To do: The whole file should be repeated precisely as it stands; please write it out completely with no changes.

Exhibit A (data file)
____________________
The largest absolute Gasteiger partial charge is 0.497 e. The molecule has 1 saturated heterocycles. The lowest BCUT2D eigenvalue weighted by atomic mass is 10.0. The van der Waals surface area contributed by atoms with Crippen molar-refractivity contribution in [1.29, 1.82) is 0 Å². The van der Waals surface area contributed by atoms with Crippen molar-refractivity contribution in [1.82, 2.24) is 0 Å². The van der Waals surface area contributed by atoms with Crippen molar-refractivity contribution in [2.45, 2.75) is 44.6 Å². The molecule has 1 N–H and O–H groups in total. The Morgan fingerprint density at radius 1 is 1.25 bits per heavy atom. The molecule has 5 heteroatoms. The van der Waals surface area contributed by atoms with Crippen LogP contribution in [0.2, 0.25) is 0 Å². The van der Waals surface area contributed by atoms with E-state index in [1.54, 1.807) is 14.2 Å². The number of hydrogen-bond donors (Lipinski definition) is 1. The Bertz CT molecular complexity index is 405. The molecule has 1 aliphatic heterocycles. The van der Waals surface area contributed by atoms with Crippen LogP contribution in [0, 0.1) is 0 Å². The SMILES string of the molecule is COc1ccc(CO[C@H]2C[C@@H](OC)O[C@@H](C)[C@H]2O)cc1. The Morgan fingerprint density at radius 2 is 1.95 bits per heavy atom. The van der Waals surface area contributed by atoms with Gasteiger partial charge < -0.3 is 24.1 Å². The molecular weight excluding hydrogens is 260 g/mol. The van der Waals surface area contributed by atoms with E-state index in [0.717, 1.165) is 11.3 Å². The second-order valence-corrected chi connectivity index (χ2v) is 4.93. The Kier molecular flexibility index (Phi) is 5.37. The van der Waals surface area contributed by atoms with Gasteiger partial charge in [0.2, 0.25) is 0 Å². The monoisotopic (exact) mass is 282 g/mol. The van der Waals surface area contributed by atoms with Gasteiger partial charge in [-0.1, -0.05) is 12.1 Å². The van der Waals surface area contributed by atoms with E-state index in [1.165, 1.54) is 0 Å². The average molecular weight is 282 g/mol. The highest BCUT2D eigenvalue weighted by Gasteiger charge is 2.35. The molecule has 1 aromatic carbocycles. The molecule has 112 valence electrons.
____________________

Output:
The largest absolute Gasteiger partial charge is 0.497 e. The molecule has 1 saturated heterocycles. The lowest BCUT2D eigenvalue weighted by atomic mass is 10.0. The van der Waals surface area contributed by atoms with Crippen molar-refractivity contribution in [1.29, 1.82) is 0 Å². The van der Waals surface area contributed by atoms with Crippen molar-refractivity contribution in [1.82, 2.24) is 0 Å². The van der Waals surface area contributed by atoms with Crippen molar-refractivity contribution in [2.45, 2.75) is 44.6 Å². The molecule has 1 N–H and O–H groups in total. The Morgan fingerprint density at radius 1 is 1.25 bits per heavy atom. The molecule has 5 heteroatoms. The van der Waals surface area contributed by atoms with Crippen LogP contribution in [0.2, 0.25) is 0 Å². The van der Waals surface area contributed by atoms with E-state index in [1.54, 1.807) is 14.2 Å². The number of hydrogen-bond donors (Lipinski definition) is 1. The Bertz CT molecular complexity index is 405. The molecule has 1 aliphatic heterocycles. The van der Waals surface area contributed by atoms with Crippen LogP contribution in [0, 0.1) is 0 Å². The SMILES string of the molecule is COc1ccc(CO[C@H]2C[C@@H](OC)O[C@@H](C)[C@H]2O)cc1. The Morgan fingerprint density at radius 2 is 1.95 bits per heavy atom. The van der Waals surface area contributed by atoms with Gasteiger partial charge < -0.3 is 24.1 Å². The molecular weight excluding hydrogens is 260 g/mol. The van der Waals surface area contributed by atoms with E-state index in [0.717, 1.165) is 11.3 Å². The second-order valence-corrected chi connectivity index (χ2v) is 4.93. The Kier molecular flexibility index (Phi) is 5.37. The van der Waals surface area contributed by atoms with Gasteiger partial charge in [0.2, 0.25) is 0 Å². The monoisotopic (exact) mass is 282 g/mol. The van der Waals surface area contributed by atoms with Gasteiger partial charge in [-0.1, -0.05) is 12.1 Å². The van der Waals surface area contributed by atoms with E-state index in [1.165, 1.54) is 0 Å². The average molecular weight is 282 g/mol. The highest BCUT2D eigenvalue weighted by Gasteiger charge is 2.35. The molecule has 1 aromatic carbocycles. The molecule has 112 valence electrons.